Given that Rick Sund only went one-for-two on keeping last summer’s key free agents, the inclination is to think he might pull a Jeff Francoeur and bat .250 (or worse) this time around. But I’m thinking Sund will do better. I’m thinking the Hawks have a real chance to keep this team together, provided two things happen:
1. The economy stays bad.
2. Nobody gets mad.
“I like the core of this club,” Sund said this week. “I’d like to keep as much of it together as I can.” His endorsement is a major factor: It means he likes what he has and wants to add, not subtract.
Sund inherited last summer’s free agents, and it’s no secret he valued Josh Childress less than ownership did. The fractious Atlanta Spirit actually gave the new general manager permission to exceed the salary cap on Childress – you can do that to keep your own free agents – and Sund declined.
Sund has a clear idea as to what he feels guys are worth. He took a media hit, in this space and others, for letting Childress leave, but Sund stuck to his numbers. (Note also that Sund didn’t offer Mike Woodson, whom he says “did a good job this year,” a contract extension Thursday.) If it’s reasonable to assume this GM doesn’t see the 32-year-old Mike Bibby as worth $15 million, which is what he made last season, it’s reasonable others won’t, either.
A lot of real money has been lost these past nine months, and even the millionaires who own NBA teams aren’t worth what they were. If the economy doesn’t spike upward the next five weeks, Free Agency 2009 isn’t apt to be a flurry of free spending.
Is another club apt to see Bibby as its missing piece and hand him, say, $10 million a year? (At his age, there’s no way he gets $15 million from anybody.) Is any team apt to see Marvin Williams, who made $5.6 million last season, as worth $9 million? (Remember, Josh Smith got $58 million over five seasons last summer, and that was because the economy cratered. And Smith is clearly the better player.)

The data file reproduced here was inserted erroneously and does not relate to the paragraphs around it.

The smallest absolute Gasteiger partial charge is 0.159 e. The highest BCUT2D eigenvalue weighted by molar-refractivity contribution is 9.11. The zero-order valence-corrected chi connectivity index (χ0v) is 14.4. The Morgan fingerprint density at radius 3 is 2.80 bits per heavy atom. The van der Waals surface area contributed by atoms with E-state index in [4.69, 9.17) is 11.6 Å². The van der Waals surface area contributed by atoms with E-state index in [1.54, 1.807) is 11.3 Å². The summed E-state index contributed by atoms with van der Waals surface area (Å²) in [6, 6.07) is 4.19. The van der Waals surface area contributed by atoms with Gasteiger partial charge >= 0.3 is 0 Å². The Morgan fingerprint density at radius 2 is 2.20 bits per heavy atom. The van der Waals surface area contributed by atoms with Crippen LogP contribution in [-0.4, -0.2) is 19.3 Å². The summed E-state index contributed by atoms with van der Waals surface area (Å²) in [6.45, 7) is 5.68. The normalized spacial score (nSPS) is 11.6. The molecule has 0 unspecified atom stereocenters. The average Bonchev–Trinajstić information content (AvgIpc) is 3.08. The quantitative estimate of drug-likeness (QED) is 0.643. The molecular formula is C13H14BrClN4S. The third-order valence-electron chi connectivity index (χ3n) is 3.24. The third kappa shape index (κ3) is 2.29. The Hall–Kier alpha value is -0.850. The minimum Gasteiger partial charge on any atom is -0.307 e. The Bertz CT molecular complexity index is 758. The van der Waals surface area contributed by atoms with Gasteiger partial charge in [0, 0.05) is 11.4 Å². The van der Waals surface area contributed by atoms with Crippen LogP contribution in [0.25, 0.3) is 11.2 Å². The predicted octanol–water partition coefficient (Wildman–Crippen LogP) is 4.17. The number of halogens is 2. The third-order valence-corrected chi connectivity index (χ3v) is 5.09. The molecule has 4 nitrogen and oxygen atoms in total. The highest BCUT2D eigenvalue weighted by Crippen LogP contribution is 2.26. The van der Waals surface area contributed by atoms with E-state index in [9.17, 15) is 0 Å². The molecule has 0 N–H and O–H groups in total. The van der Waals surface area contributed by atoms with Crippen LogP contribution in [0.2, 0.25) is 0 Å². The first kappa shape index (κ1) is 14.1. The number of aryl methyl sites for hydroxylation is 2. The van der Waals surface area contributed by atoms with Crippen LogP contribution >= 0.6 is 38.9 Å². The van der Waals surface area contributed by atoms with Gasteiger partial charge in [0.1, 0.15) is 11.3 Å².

A bad economy favors the Hawks, who have committed only $40 million for 2009-2010. (The salary cap was $59 million in 2008-2009.) A bad economy would allow Sund to say, “You can take a bit more cash to go lose games in Minneapolis, or you can stay where you know something good is happening. Your choice.”
Sometimes that pitch works. It didn’t with Childress because he saw playing in Greece as a life experience, not just a career move, and it didn’t because what GMs called “the spite factor” kicked in. Childress thought he was worth more and got mad when Sund disagreed. Bibby might do the same. So might Williams. More than money, spite will be the determinant of this offseason.
Two guesses: Flip Murray will re-sign with the Hawks – no GM likes Flip, who has played almost everywhere, more than Sund – and Zaza Pachulia will leave. The destinations of Bibby and Williams seem more a coin flip, but the Hawks do have this working for them:
The coin in question? It’s no longer a silver dollar. It’s one thin dime.